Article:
First, friend Silver implied displeasure when terrorists are identified as a Muslim. This is revealing. Most terrorist incidents around the world are incited and implemented by extremists who claim, perversely or not, to be faithful to Islam. And the reality is that, certainly in Europe, if not in the U.S., the politically correct bias now is to discourage such identification as somehow incendiary. Is it not curious that we do not have radical Episcopalians, extremist Mormons, violent Methodists, and Catholic suicide bombers? Yes, the vast majority of Muslims in America in the past have sought assimilation, but FB friends of Gold seem oblivious to radical Islamists whose numbers and impact are not inconsequential.
Second, friend Jay seems to agree that we have a problem with Islamophobia; further, that because the murderous shooter was white, “they did not release his ethnicity.” A phobia is an irrational fear, and the last several decades suggest that concern about radical Islamists is hardly groundless. Indeed, moderate Muslims are themselves apprehensive.
Third, Gold pursues the fantasy that “country music fans” are, in translation, reactionary (white) gun nuts. Even if that were the case, would these innocent victims not deserve our concern and sympathy? The reality is, as the television interviews showed, that the concert audience was hardly political and certainly not redneck. As one fan who escaped injury but lost a friend told CNN about the concert, “Everyone you meet there is family,” an important word.
The undercurrent, instead, is the media obsession with “gun control,” whatever that means. As conservative talk show host Mark Levin has asked, “What kind of laws would have prevented [you name the incident]?”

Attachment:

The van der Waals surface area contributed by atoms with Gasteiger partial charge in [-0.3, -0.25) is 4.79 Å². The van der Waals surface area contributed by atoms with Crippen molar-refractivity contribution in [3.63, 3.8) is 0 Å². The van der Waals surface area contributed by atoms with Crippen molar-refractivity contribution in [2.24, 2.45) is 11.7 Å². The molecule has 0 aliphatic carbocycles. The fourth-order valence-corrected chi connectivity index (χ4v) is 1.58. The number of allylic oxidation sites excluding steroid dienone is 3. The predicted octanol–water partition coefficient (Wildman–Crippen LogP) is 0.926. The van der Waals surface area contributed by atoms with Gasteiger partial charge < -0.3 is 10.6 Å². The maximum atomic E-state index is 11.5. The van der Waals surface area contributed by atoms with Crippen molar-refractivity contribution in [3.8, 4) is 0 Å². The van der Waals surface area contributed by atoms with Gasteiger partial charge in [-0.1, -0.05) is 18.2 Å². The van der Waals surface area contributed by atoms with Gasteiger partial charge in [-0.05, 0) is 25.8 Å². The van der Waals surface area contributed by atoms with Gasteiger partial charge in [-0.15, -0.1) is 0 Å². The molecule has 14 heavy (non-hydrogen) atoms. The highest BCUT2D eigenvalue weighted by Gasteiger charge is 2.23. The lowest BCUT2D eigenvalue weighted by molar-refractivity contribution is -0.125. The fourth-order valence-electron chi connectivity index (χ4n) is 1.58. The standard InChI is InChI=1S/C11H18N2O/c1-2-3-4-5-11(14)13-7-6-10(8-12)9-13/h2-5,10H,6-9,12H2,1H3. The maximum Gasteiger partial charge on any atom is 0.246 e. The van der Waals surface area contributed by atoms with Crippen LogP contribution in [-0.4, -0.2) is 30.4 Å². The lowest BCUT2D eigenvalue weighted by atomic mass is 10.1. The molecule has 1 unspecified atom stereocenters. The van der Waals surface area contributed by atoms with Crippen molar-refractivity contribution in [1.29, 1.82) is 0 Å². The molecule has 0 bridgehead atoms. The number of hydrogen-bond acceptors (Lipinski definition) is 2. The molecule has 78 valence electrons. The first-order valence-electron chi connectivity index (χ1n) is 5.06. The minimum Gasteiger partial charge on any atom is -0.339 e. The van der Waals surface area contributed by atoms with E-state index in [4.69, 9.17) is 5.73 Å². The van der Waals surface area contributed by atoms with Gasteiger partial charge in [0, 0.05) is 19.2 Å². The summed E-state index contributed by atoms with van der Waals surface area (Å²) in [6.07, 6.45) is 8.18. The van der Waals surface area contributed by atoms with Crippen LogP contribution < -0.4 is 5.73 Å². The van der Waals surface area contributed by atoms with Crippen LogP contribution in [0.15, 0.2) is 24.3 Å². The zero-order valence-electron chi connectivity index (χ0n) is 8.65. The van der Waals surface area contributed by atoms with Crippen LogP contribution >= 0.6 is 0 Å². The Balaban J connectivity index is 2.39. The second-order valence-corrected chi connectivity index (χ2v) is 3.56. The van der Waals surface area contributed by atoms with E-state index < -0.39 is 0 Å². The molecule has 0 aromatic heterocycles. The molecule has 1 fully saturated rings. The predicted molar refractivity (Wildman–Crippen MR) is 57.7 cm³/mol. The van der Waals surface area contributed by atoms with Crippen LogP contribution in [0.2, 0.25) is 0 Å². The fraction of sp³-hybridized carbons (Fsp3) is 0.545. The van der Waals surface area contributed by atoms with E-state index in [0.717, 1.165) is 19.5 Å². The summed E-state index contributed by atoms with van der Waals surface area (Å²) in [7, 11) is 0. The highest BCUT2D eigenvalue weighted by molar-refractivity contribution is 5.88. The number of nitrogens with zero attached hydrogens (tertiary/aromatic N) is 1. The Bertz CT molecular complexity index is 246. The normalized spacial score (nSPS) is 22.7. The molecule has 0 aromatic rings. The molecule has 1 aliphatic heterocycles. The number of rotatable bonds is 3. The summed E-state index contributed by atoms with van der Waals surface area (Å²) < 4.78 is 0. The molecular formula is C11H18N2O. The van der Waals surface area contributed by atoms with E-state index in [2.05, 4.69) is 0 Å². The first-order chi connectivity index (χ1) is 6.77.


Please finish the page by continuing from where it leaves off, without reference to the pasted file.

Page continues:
Why did Hillary lose the election? Consider her immediate response to Las Vegas: “Our grief isn’t enough. We can and must put politics aside, stand up to the NRA, and work together to try to stop this from happening again.” Note the non sequitur — we must put politics aside, to pursue political action.
Hillary remains tasteless (recall her classic “What difference does it make?” about the reason why Americans were killed at Benghazi under her watch), but she may not be alone this time. Steve Bannon succumbed: he immediately was publicly warning of the disastrous political consequences for President Trump if he abandoned his Second Amendment constituency. But this was not the time to talk about politics, even if facts are needed, e.g., most people killed with firearms are not machine-gunned (such armaments illegal, BTW), but are gun-suicides or simply men killed by other men.
While interviewing the traumatized survivors, the CNN anchor acknowledged their ordeal with this: “I’ve interviewed people touched by gun violence before.” (How about “knife violence”?) Does CNN interview the vast number of family members of African-Americans who, in our inner cities, are killed, not by cops, but by other African-Americans?
CNN has become a caricature, routinely hysterical, barely able to escalate when frenzy is plausible. For example, an anti-Trump story repeated all day has at screen-bottom “breaking news.” Perhaps just put instead an occasional, rare disclaimer: “This is not breaking news.”
In my latest book, Whiplash! From JFK to Donald Trump, A Political Odyssey, I explain that beyond politics, there is The Culture, of which the media and CNN are part. Haley Geftman-Gold’s indiscretion was not an aberration, but a further expression of more than incivility and intolerance. It was self-righteous, parked in the corridors of the mainstream media, where we hope for better.
What is the story about Las Vegas for the news media?
What should Gold have said on her Facebook or what should Steve Bannon mused aloud?
For starters, who cares about the musical interests or supposed politics of these innocent who were murdered and wounded? There is no litmus test here. Who cares about their political party?
The real story is not just about how quickly the first responders moved and heroically, but more — about how the people there for music were, when engulfed in horror, instantly family. This is the America about which Alexis de Tocqueville wrote in his classic Democracy in America, published nearly 200 years ago. This America is lost in nostalgia, it is a community about which Gold as a progressive is clueless, and Bannon as a conservative, if he is one, needs to revisit.
Gage Skidmore/Creative Commons